It will be clear that in the foregoing examples, the olive oil may be replaced by any vegetable or animal oil.
Numerous other combinations of procaine base with animal and Vegetable oils may be made in various proportions, depending upon the effects desired. For example, equal parts of olive oil and chloroform may be used to dissolve 40% of procaine base, which produces very good anaesthetic and analgesic effects. Methyl salicylate with 40% of procaine base produces an anaesthetic which may be used in certain cases on the skin. This preparation produces good anaesthesia, but may be irritating, particularly, if used on a mucous membrane. 20% of procaine base may be dissolved in oil of cloves with satisfactory results.
In the use of my improved anaesthetic, the same may be applied, for example, by rubbing, on the skin or on a mucous membrane, to produce surface anaesthesia. I have also found that if an anaesthetic is poured on a cut or open wound, it produces immediate local be produced by procaine hydrochloride or novocaine. Furthermore, my improved anaesthetic has been used very successfully for spinal anaesthesia, and may be used to produce local anaesthesia by injecting hypodermically.
I claim as my invention:
1. An anaesthetic including a non-mineral 011 having procaine base added thereto in excess of the amount normally soluble in the oil, and a solvent for said base miscible with the oil. and in which said base has greater solubility than in said oil, whereby the oil garries in solution said excess amount of said ase.
2. An anaesthetic including a non-mineral 011 having procaine base added thereto in excess of the amount normally soluble in the oil, and a solvent, comprising alcohol, for said base miscible with the oil, and in which said base has greater solubility than in said 011, whereby the oil carries in solution said excess amount of said base.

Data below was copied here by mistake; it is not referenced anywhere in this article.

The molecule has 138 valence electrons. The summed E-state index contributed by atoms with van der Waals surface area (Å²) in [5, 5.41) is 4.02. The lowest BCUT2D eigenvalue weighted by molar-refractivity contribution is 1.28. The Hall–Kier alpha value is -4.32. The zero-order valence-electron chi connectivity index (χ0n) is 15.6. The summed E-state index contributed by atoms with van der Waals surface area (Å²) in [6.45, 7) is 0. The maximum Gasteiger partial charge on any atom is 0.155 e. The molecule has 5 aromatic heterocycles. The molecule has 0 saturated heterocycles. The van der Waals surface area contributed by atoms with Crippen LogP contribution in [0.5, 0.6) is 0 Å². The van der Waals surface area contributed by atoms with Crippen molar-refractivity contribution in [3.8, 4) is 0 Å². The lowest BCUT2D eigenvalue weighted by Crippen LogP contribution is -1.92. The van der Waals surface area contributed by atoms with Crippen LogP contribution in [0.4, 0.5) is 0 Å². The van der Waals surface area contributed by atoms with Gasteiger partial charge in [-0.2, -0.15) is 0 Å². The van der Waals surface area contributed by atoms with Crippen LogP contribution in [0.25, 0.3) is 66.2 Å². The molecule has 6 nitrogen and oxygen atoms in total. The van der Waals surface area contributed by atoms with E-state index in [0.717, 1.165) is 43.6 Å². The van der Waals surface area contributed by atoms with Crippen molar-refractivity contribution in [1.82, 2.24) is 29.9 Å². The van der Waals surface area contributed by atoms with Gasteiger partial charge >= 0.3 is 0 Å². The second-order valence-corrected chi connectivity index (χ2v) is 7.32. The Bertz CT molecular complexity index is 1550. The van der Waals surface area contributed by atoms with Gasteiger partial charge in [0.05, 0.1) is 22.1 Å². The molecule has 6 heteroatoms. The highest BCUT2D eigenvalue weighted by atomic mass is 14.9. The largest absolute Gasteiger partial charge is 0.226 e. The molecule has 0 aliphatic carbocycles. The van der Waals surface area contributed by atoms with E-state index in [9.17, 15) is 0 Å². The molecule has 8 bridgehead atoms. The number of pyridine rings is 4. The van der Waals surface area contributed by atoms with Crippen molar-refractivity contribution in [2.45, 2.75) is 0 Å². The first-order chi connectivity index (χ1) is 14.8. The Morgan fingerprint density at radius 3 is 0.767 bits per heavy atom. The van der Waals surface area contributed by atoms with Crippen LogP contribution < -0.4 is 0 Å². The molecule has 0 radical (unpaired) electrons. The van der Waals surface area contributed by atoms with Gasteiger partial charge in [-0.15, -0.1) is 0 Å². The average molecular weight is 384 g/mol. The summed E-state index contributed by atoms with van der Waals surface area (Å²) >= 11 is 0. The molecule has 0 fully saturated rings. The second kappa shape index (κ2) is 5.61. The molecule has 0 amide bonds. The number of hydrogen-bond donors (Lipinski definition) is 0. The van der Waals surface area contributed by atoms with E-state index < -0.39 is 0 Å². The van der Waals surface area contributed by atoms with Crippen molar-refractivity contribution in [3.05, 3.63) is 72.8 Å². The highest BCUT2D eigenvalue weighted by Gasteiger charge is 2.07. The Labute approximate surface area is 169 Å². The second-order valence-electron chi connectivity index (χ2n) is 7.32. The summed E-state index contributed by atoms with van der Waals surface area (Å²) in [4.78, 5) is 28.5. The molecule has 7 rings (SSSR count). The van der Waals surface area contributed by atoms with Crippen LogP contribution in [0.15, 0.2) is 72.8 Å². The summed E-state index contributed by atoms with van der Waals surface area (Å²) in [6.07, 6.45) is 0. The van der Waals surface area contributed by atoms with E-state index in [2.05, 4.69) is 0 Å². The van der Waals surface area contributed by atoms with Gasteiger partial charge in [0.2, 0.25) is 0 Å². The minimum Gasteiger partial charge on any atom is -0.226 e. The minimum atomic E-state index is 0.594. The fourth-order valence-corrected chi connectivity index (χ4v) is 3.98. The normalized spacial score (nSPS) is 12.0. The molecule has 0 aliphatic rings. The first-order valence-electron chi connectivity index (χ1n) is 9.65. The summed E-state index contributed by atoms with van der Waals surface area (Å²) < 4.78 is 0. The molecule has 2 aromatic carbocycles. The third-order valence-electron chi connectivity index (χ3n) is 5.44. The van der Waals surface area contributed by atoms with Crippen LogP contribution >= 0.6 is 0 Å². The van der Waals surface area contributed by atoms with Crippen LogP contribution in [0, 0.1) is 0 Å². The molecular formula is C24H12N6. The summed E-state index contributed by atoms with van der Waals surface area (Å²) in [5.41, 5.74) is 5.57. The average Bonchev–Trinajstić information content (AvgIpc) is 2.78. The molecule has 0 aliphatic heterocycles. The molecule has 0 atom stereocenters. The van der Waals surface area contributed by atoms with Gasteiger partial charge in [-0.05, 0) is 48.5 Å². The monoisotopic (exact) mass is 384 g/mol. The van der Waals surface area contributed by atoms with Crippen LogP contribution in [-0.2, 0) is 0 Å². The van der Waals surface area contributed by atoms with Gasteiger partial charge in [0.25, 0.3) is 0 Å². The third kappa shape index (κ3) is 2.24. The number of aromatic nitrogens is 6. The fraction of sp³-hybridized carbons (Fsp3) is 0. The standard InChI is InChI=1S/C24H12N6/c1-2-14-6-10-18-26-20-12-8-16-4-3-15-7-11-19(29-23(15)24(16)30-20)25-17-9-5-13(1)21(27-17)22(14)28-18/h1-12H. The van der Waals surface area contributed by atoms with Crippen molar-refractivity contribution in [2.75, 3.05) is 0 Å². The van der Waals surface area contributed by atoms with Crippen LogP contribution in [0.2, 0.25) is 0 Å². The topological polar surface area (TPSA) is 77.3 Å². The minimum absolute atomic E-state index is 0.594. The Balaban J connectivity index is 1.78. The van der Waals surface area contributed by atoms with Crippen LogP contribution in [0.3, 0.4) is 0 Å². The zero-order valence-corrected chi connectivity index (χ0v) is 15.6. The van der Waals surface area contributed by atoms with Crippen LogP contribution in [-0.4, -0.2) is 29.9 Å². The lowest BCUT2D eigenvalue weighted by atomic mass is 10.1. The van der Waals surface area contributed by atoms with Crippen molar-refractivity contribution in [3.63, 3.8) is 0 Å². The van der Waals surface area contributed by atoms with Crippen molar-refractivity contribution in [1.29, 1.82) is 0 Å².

3. An anaesthetic, including 11% or more by we1ght of procaine base, a non-mineral oil, and a solvent for said base miscible with the oil, and in which said base has greater solubility than in said oil, whereby the oil carries in solution all of said base.
4. An anaesthetic including 11% or more by weight of procaine base, a non-mineral oil and a solvent, comprising alcohol, for sald base miscible with the oil, and in which said base has greater solubility than in said 011, whereby the oil carries in solution all of said base.
5. An anaesthetic including a non-mineral oil havlng procaine base added thereto in excess of the amount normally soluble in the oil, a solvent, comprising commercial alcohol, for said base miscible with the oil, and in which said base has greater solubility than 1n said oil, and anhydrous lanolin, whereby the oil carries in solution said excess amount of said base.
OSCAR HAYEN STOVER.